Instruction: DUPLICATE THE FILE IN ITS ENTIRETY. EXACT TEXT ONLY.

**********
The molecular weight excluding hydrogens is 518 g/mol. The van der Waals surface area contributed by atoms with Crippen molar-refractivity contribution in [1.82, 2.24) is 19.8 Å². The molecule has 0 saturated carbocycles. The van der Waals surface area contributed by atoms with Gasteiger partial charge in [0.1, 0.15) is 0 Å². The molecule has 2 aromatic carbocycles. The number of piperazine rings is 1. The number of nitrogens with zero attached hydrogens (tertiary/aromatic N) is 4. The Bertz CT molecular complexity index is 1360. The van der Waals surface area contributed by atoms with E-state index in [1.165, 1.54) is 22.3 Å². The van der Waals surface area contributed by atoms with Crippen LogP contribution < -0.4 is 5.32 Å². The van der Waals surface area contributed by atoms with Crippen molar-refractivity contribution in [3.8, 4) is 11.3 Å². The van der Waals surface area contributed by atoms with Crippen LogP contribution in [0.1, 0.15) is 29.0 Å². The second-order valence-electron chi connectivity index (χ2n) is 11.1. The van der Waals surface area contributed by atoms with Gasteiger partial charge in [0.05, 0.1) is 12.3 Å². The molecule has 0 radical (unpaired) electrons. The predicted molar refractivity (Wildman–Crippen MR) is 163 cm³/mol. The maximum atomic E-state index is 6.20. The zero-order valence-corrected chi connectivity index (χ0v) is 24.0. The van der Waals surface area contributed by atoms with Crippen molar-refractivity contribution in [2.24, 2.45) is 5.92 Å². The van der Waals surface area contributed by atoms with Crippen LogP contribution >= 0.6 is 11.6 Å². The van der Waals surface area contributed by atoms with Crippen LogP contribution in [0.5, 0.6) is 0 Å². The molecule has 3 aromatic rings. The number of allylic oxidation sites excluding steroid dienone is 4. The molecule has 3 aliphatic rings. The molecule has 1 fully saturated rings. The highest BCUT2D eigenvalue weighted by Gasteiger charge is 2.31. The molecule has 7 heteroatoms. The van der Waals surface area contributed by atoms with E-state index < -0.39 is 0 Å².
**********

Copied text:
The molecular weight excluding hydrogens is 518 g/mol. The van der Waals surface area contributed by atoms with Crippen molar-refractivity contribution in [1.82, 2.24) is 19.8 Å². The molecule has 0 saturated carbocycles. The van der Waals surface area contributed by atoms with Gasteiger partial charge in [0.1, 0.15) is 0 Å². The molecule has 2 aromatic carbocycles. The number of piperazine rings is 1. The number of nitrogens with zero attached hydrogens (tertiary/aromatic N) is 4. The Bertz CT molecular complexity index is 1360. The van der Waals surface area contributed by atoms with E-state index in [1.165, 1.54) is 22.3 Å². The van der Waals surface area contributed by atoms with Crippen LogP contribution < -0.4 is 5.32 Å². The van der Waals surface area contributed by atoms with Crippen molar-refractivity contribution in [3.8, 4) is 11.3 Å². The van der Waals surface area contributed by atoms with Crippen LogP contribution in [0.1, 0.15) is 29.0 Å². The second-order valence-electron chi connectivity index (χ2n) is 11.1. The van der Waals surface area contributed by atoms with Gasteiger partial charge in [0.05, 0.1) is 12.3 Å². The molecule has 0 radical (unpaired) electrons. The predicted molar refractivity (Wildman–Crippen MR) is 163 cm³/mol. The maximum atomic E-state index is 6.20. The zero-order valence-corrected chi connectivity index (χ0v) is 24.0. The van der Waals surface area contributed by atoms with Crippen molar-refractivity contribution in [2.24, 2.45) is 5.92 Å². The van der Waals surface area contributed by atoms with Crippen LogP contribution >= 0.6 is 11.6 Å². The van der Waals surface area contributed by atoms with Crippen LogP contribution in [0.5, 0.6) is 0 Å². The molecule has 3 aromatic rings. The number of allylic oxidation sites excluding steroid dienone is 4. The molecule has 3 aliphatic rings. The molecule has 1 fully saturated rings. The highest BCUT2D eigenvalue weighted by Gasteiger charge is 2.31. The molecule has 7 heteroatoms. The van der Waals surface area contributed by atoms with E-state index < -0.39 is 0 Å².